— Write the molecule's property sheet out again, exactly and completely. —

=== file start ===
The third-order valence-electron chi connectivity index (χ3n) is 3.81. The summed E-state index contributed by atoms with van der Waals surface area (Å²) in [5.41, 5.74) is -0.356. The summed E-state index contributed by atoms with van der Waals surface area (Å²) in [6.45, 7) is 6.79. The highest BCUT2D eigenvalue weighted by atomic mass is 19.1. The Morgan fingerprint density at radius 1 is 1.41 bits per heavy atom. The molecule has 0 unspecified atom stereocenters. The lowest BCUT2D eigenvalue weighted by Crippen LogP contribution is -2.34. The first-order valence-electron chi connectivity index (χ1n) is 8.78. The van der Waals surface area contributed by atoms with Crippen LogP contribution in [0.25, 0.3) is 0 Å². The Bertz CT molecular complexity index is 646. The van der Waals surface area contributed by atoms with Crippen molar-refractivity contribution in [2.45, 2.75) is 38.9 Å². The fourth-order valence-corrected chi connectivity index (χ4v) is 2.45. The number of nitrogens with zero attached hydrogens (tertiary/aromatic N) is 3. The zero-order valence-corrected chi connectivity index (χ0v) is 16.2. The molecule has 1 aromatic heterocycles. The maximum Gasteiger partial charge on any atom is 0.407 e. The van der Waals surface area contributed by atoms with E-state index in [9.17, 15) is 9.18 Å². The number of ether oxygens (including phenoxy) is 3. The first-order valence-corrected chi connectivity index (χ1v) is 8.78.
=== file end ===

The third-order valence-electron chi connectivity index (χ3n) is 3.81. The summed E-state index contributed by atoms with van der Waals surface area (Å²) in [5.41, 5.74) is -0.356. The summed E-state index contributed by atoms with van der Waals surface area (Å²) in [6.45, 7) is 6.79. The highest BCUT2D eigenvalue weighted by atomic mass is 19.1. The Morgan fingerprint density at radius 1 is 1.41 bits per heavy atom. The molecule has 0 unspecified atom stereocenters. The lowest BCUT2D eigenvalue weighted by Crippen LogP contribution is -2.34. The first-order valence-electron chi connectivity index (χ1n) is 8.78. The van der Waals surface area contributed by atoms with Crippen LogP contribution in [0.25, 0.3) is 0 Å². The Bertz CT molecular complexity index is 646. The van der Waals surface area contributed by atoms with Crippen molar-refractivity contribution in [2.45, 2.75) is 38.9 Å². The fourth-order valence-corrected chi connectivity index (χ4v) is 2.45. The number of nitrogens with zero attached hydrogens (tertiary/aromatic N) is 3. The zero-order valence-corrected chi connectivity index (χ0v) is 16.2. The molecule has 1 aromatic heterocycles. The maximum Gasteiger partial charge on any atom is 0.407 e. The van der Waals surface area contributed by atoms with E-state index in [9.17, 15) is 9.18 Å². The number of ether oxygens (including phenoxy) is 3. The first-order valence-corrected chi connectivity index (χ1v) is 8.78.